Our Russert Watch post about college phenom Luke Russert co-hosting an XM sports show with James Carville -- and our mockery of Papa Tim using his Meet the Press podium to oh-so-coyly flack for his boy's radio show -- hit a nerve.
On the MSM front, the Washington Post scored a chat with Luke Russert, who said the show sprung from debates he had with Carville at Washington Wizards and Washington Nationals games. "People who sat around us found it interesting to listen to us -- by the end of the game it would get quite heated." Yep, nothing like having a pair of sports aficionados sounding off next you from tip-off to buzzer to up the enjoyment quotient at a sporting event.
For its story, the New York Times interviewed the other half of the new duo. "I'm a real horse degenerate," said Carville. Good to know.
This thing is turning into the most compelling father-son relationship featuring a kid named Luke since the Star Wars saga. I guess that would make Tim the Darth Vader of the analogy. Hey, if the black mask fits...
Now [via justoneminute] comes guffaw-inducing word that Russert, Sr. is scheduled to deliver the keynote address at an "Ethics of the Media" conference hosted by Ripon College's Ethical Leadership Program.
Oh. My. God.
Inviting Tim Russert to keynote a conference on journalistic ethics is like having Jack Abramoff keynote a conference on lobbying reform, Jim Frey lecture on truth in advertising, or Mahmoud Ahmadinejad lead High Holy Days services at Temple Beth Israel.
Eager to learn more, I got hold of the press release for the event, to be held next Thursday through Saturday, Feb. 2-4 at Ripon College, located 80 miles northwest of Milwaukee, Wisconsin.
According to the release, the conference, "highlighted by Russert," is "an intensive, three-day program" "designed to investigate such topics as ethics in the media, the relationship between the media and the government... and whether the media is a business or truth provider to the public."
Wow. Where to begin?
"Ethics in the media"? Tim should have plenty to talk about on that one, starting with the ethics of using the most important Sunday morning talk show to shill for a new radio program without telling viewers that your son is the co-host. Then he can move on to the ethics of his acting like an impartial reporter on a bombshell story like Plamegate, when he is in fact a major player in it. Maybe it will lead to a spin-off panel on the journalistic value of showing disdain for your audience.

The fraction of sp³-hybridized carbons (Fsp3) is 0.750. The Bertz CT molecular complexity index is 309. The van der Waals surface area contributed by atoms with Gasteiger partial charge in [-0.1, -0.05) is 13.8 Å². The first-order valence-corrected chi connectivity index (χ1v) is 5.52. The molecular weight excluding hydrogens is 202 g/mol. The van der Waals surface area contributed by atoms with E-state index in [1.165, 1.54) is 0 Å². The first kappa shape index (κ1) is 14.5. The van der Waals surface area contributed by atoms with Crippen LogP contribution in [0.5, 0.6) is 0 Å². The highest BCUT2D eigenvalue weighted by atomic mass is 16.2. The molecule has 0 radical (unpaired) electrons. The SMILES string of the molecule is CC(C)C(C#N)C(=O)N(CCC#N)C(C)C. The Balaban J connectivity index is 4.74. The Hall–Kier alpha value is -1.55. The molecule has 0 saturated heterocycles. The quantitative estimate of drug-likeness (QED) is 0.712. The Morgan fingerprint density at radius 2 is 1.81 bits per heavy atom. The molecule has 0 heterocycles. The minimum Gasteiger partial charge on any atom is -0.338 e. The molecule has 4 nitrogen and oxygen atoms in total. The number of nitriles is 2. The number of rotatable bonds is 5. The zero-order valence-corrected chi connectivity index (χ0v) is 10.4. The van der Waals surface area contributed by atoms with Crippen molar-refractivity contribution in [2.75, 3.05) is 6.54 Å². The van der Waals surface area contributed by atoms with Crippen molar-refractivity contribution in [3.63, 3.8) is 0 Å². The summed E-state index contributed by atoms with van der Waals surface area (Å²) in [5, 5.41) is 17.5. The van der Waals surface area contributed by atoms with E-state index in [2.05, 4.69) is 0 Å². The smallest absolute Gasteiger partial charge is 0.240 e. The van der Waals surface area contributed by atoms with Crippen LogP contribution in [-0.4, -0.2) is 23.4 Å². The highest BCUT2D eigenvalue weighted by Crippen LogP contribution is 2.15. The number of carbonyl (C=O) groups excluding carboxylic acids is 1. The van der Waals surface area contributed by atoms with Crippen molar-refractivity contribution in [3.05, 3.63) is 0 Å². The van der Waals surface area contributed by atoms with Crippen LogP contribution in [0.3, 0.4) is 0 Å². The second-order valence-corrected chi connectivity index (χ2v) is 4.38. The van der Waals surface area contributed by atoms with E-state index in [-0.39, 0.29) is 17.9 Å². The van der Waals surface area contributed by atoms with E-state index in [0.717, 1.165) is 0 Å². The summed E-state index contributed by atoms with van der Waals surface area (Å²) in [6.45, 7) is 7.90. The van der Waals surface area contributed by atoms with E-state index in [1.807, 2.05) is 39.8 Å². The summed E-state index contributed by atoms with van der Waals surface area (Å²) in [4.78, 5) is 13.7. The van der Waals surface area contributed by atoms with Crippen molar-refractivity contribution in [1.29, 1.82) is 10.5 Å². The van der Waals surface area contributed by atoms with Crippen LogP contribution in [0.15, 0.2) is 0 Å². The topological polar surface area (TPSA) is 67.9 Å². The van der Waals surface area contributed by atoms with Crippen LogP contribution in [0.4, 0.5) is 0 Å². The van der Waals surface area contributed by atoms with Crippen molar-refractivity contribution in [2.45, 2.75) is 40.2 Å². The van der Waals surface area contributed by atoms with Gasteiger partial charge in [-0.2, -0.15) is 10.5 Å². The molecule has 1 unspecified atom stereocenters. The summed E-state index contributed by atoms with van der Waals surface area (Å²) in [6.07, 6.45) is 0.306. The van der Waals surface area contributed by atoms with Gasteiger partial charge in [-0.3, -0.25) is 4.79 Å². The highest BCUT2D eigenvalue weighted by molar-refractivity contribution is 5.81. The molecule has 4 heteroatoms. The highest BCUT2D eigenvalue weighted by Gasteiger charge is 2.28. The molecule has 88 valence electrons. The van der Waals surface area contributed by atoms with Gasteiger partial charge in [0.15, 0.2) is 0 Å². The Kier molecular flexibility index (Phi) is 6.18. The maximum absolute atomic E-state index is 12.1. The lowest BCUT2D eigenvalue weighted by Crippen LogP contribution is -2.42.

"The relationship between the media and the government"? Tim will have no problem with this one, either. Lots to go into regarding his "relationship" with Scooter Libby, especially why he fought so hard to avoid testifying about it in front of the Plamegate grand jury -- even after Libby had released him to do so. Remember, Russert's lawyers claimed that Russert's reticence was due to a fear of harming his relationships with other government sources.
"Whether the media is a business or truth provider to the public"? This part of the conference might go by a little quickly...although it could take a while for the laughter to subside. Anyone who has watched Meet the Press lately knows the answer to that one: providing the truth always takes a back seat to the business of Tim maintaining his cozy relationships with the powers that be.
Neither Ripon College nor Russert's office responded to inquiries about whether Russert would be paid for his appearance. But, according to the Washington Speakers Bureau, which exclusively handles Russert's speaking engagements, his standard speaking fee is $60,000 plus first class travel for two for west coast appearances, and $50,000 and first class travel for two for east coast locales -- although, they say, private planes are strongly preferred.
It might turn out to be an interesting trip for Russert. Check out this blisteringly good column in the school paper by Ripon senior Joe Fontaine, in which he nails Russert for his many journalistic sins, and challenges him to view his appearance at the campus as "an opportunity -- if not a responsibility -- for you to set the record straight on your involvement in the Valerie Plame leak case."
"How is your silence," Fontaine asks Russert, "reconcilable with the fundamental mission of the media -- arguably the mission underlying your justification for protecting your sources -- to provide the information they know to the public?... As much as your involvement in this case has exposed you to such questions, it has also provided you unique insights into the case and the ethical issues surrounding it. You have so far -- and for too long -- kept them to yourself. I hope you see fit to share them with us."
Next time I have to be away from the TV on a Sunday morning, I'm planning to ask Joe Fontaine to man the Russert Watch wheel.
The Ripon conference is open to the public and free of charge, so if you are planning to be in Wisconsin next week (or are just in the mood for a heaping dose of irony) you can call 1-877-231-0455 or email firstname.lastname@example.org for reservations or more information.